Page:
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A corporate trustee and charitable giving

By Nando Fratangelo

Have you named a spouse, child, or another relative or friend to succeed you as a trustee of a living trust? That’s a great way to make sure trust decisions are made with an eye toward a personal understanding of your beneficiaries and their needs. But even financially sophisticated individuals often find managing a trust to be both complex and burdensome.

Have you considered naming a corporate trustee to help provide management expertise for your trust assets? As co-trustee with a family member or friend, a corporate trustee can offer several benefits:

• Confidence and continuity of having a single contact for your relationship.

• Skilled portfolio management.

• A wide array of investment choices.

• Efficient tax management.

• Objectivity to ensure that your wishes are carried out, potentially avoiding conflict among beneficiaries.

• Simplicity and convenience for loved ones who may not be financially savvy or understand what needs to be done.

• Experience in meeting high fiduciary standards of prudence and propriety in managing assets.

Make sure your trustee has the best investment and management experience available. Appointing a corporate trustee as a successor or co-trustee typically requires a simple amendment to your trust agreement. Why not act now to protect your loved ones from an unnecessary burden while protecting your assests?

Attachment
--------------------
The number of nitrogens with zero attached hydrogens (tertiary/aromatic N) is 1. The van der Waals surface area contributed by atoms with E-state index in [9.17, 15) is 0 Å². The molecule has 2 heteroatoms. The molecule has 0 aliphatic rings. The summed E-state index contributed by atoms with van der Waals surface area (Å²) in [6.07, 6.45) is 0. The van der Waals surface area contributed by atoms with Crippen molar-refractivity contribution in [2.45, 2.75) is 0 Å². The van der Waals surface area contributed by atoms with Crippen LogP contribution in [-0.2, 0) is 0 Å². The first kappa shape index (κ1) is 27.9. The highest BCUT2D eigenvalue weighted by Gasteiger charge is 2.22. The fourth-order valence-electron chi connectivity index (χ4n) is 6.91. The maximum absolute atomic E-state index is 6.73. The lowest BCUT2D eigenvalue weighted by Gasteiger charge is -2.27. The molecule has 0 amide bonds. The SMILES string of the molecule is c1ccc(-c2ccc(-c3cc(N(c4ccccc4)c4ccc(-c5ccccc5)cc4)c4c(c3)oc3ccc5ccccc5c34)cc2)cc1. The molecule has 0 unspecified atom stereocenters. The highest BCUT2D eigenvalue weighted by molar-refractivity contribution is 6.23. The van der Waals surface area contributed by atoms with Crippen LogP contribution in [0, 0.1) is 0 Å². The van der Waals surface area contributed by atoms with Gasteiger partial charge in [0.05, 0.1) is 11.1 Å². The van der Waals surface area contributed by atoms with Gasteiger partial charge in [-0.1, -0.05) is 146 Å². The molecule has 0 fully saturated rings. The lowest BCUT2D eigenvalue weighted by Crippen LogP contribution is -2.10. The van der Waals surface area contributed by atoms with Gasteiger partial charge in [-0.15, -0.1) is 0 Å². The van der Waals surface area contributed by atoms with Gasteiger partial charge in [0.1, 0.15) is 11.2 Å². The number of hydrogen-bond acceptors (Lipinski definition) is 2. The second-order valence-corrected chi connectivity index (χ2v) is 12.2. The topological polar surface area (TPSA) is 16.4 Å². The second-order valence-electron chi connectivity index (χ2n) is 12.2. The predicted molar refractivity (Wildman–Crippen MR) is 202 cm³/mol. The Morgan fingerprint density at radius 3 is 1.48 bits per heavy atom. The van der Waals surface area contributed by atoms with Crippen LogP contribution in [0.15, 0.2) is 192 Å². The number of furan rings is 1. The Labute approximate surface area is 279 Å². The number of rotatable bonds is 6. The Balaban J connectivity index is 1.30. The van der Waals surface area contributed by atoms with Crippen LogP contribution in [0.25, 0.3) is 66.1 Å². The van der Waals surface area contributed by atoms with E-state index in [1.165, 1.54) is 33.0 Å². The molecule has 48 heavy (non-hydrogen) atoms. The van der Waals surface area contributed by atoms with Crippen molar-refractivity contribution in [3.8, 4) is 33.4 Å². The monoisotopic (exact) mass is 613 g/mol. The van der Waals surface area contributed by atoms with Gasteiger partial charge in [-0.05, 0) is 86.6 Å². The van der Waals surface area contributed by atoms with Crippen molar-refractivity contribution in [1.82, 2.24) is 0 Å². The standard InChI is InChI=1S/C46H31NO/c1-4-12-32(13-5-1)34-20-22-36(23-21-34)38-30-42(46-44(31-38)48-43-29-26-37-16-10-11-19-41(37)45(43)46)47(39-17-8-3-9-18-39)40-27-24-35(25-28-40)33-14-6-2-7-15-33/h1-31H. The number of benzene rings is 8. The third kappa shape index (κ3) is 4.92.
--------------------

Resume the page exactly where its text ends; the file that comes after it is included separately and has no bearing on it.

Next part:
Consider one possible solution a corporate trustee can bring you: a charitable remainder trust that lets you help others and reduce your taxes. Why not turn your gains into a gift that benefits others as well as you and your family? By establishing a Charitable Remainder Trust (CRT), you can transform your assets into disposable income and at the same time support your favorite charity, college, foundation or other nonprofit organization. Among the advantages are the following.

Tax-advantaged diversification. When the major holding in your portfolio is a highly appreciated asset, you may be reluctant to sell it because of the potentially hefty capital gains tax bill. By transferring it to a CRT, you can convert it into more diversified or potentially higher- yielding income investments—free of capital gains tax.

More spendable income. Because the assets you transfer to the trust aren’t taxed, the full proceeds are available for reinvestment by the trustee. This means you can potentially realize more spendable income from the CRT’s conversion of the asset than if you had sold it yourself.

A current income tax deduction. In acknowledgment of the importance of charitable giving, Congress has made it possible for CRT contributions to be tax deductible. (Your gift may also qualify for state and local income tax deductions.) Deductions are calculated on the present value of your future gift. Generally, the older you are and the smaller your income interest, the larger your deduction will be.

No capital gains tax liability. At the long-term capital gains rate of 20 percent, selling a $300,000 investment with a basis of $30,000 would cost you $54,000 in tax. But because a CRT is tax-exempt, it can sell appreciated assets like these without paying federal capital gains tax (or state and local tax, in most cases).

Tax-free growth to maximize your charitable gift. Undistributed earnings or capital gains in the trust normally accumulate tax-free, allowing them to grow faster than if they were taxed. Income is taxed only when distributed to income beneficiaries.